In light of the fact that Cal State is still committed to firing its nonviolent math teachers (the state attorney general has weighed in, supporting the dismissal, and Kearney-Brown is planning to pursue legal action), I thought I'd dredge up an old quip on the relationship between mathematical talents and a propensity towards violence.
In his talk, according to several participants, Summers also used as an example one of his daughters, who as a child was given two trucks in an effort at gender-neutral parenting. Yet she treated them almost like dolls, naming one of them "daddy truck," and one "baby truck."
What I'm curious about is the unspoken assumption that if girls can be demonstrated to be more nurturing than boys, then they obviously can't be expected to be as good at math. Because the ability to do math can only be developed by skewering bunnies and kittens on your pencil, and then dancing in a shower of cute-baby-animal blood while reciting your multiplication tables.
My daughter and her rugby team will be more than happy to nurture Mr. Summers. While he is recovering in the ECU, he can contemplate on the fortunate circumstance that she doesn't still play fast-pitch softball. Those lightweight composite bats they use these days allows her to generate a simply tremendous bat-speed.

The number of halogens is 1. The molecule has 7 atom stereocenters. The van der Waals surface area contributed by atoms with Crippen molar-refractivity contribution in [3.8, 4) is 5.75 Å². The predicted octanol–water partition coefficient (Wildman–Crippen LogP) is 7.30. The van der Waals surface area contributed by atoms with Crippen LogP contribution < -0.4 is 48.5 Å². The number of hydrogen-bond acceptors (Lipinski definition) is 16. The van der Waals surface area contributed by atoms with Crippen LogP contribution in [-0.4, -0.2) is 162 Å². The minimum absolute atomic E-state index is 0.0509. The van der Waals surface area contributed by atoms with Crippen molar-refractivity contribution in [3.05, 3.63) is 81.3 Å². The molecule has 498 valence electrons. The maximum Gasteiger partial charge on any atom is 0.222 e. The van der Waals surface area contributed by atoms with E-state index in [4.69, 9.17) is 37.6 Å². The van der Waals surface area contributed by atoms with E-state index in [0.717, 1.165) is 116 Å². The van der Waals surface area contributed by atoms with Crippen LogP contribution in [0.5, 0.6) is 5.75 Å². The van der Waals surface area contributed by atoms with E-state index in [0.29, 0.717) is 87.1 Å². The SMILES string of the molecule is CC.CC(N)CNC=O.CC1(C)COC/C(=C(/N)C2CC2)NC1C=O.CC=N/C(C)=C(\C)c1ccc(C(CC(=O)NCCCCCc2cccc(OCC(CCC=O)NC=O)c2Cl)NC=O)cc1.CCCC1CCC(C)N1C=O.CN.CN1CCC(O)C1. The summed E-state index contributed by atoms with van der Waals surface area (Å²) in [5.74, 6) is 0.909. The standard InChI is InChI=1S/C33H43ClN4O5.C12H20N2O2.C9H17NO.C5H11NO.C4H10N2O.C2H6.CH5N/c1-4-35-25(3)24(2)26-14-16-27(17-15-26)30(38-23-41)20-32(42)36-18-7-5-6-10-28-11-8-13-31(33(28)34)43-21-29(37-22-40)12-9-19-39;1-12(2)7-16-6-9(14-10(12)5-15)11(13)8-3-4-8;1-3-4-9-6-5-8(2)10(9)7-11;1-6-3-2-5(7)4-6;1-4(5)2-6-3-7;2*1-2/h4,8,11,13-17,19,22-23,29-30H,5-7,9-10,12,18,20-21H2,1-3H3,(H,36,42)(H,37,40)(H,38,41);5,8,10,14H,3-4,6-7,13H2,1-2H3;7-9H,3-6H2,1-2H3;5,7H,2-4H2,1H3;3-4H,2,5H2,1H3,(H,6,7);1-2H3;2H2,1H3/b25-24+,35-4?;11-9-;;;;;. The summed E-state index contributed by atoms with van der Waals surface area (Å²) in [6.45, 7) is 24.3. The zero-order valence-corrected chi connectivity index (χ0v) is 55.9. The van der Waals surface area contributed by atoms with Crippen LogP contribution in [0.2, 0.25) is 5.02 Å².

I find it ironic that the Unabomber was allowed to work for the state of CA but not Kearney-Brown.
Because the ability to do math can only be developed by skewering bunnies and kittens on your pencil, and then dancing in a shower of cute-baby-animal blood while reciting your multiplication tables.
I want to frame this and hang it on my wall.
Daddy truck and baby truck? What about mommy truck? Clearly this means Summers's daughter (representing all women) feels that children should be raised by single men.
I have a 40+ gay friend who recalls his toy trucks with fondness: He used to pretend that his trucks met and went on dates and such...
My daughter (representing all women) was given dolls by fond grandparents and various relatives. She never played with them, (now, at 9, she tells me that she thought they were creepy, since they didn't have "snouts") though she did, as a toddler, from time to time, wrap one of her many, many dinosaurs up in the blankets that came with the dolls and cuddle it tenderly. "Good allosaurus," she would croon. "Good baby!"